Current offboarding processes not helping skills shortage, research suggests

Experts say issue could partly be solved by focusing on employee exits rather than just hiring struggles

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More than two-thirds (71 per cent) of businesses are potentially failing to fill skills shortage vacancies by not having an offboarding process that enables good relations with departing employees, new research by Wiley Edge has found.

Data gathered from 1,500 business leaders and young workers by the training provider revealed that more than three-quarters (78 per cent) of organisations are struggling to replace departing employees as the UK skills shortage continues.

In fact, according to its report, The Hidden Cost of Onboarding Graduate Talent, 22 per cent of employers have issues with getting adequate replacements for leavers, and more than a quarter (26 per cent) regularly have a period of one month or more between an employee leaving and their replacement starting.

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With businesses across the UK facing talent attraction and retention problems – for many employers, the so-called ‘Great Resignation’ and skills crisis have been more than just news headlines – Tom Seymour, senior director HR at Wiley Edge, said more focus needed to be on employing potential returners.

“One potential solution to this problem that is often overlooked by employers is the value of boomerang employees. Employees who have left on positive terms may also be more inclined to return to the business at some point in the future, creating a much-needed source of trained talent,” he said.

“Not only can this help businesses to tackle skills gaps, it also means any time and money spent on employees’ training and professional development will continue to be a valuable investment.”

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Clodagh Murphy, director at recruitment firm Cathedral Appointments, explained that re-employment of leavers can also help with retention and organisational culture, as well as offering the business a chance to reflect and improve.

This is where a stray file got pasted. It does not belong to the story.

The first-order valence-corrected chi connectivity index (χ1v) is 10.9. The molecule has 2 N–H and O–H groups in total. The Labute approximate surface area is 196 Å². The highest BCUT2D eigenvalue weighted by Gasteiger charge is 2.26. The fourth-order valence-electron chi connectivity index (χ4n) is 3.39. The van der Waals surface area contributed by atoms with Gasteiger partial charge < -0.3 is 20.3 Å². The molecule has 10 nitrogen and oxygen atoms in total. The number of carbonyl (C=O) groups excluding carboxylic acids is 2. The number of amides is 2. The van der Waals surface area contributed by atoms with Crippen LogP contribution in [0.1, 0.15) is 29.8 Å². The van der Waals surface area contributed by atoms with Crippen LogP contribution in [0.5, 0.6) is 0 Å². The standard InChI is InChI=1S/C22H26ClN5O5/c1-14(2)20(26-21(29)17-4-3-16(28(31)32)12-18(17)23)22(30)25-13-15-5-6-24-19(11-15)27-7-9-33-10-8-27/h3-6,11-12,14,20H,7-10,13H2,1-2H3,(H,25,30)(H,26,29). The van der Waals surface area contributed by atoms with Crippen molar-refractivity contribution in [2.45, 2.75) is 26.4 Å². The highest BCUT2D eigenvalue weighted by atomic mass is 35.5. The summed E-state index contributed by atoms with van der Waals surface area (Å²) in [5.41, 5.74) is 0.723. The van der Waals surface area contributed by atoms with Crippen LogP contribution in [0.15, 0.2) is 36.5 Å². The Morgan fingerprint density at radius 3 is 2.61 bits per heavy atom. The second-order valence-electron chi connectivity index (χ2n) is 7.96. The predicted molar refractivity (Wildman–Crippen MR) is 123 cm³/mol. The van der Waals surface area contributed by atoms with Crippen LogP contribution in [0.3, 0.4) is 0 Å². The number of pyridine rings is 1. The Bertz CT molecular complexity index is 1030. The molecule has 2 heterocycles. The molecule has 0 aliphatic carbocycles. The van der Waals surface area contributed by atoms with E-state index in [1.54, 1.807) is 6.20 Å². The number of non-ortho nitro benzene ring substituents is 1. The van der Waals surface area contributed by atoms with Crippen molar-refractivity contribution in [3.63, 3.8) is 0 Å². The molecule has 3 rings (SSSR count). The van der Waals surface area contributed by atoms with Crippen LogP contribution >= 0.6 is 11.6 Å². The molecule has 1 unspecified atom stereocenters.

“An old employee coming back into their previous place of work showcases to their peers that this company is worth staying in. It offers a morale boost to all in the office and you, as an employer, can learn about what didn’t work for them the first time round and ensure any issues are fixed,” she said.

Chris Goulding, managing director at HR recruitment firm Wade Macdonald, has a similar view: “[Returners] can hit the ground running with organisational processes and customer relations because they know the business, and social media makes it easier than ever for employers to re-engage with old employees,” he said.

However, only 23 per cent of businesses said former employees regularly return to their organisation, and a quarter (25 per cent) said they almost never employ returners.

Furthermore, separate LinkedIn data shows that returning employees only account for 5 per cent of all new hires in the UK.

For Seymour, this is where a suitable offboarding process can help alleviate potential issues. “Employees who have left on positive terms may also be more inclined to return to the business at some point in the future, creating a much-needed source of trained talent,” he said.

However, it seems many businesses are falling short in offboarding provision, with Wiley’s data revealing that only 35 per cent of businesses encourage departing employees to give honest feedback and less than a third (29 per cent) of businesses celebrate the achievements of their departing staff.

Only 26 per cent of employers give employees the chance to have an exit interview with a senior member of the business as they depart.

Zoe Walters, CEO of outplacement business The Outplacers, explained that having a value-adding offboarding process that benefits both the leaving employee and the business was crucial.

She said: “Good offboarding, like onboarding, is about transparency, expectations and process. It’s about understanding where the important milestones are and where potential trigger points are and understanding as an employer you are a key part of the transition plan.”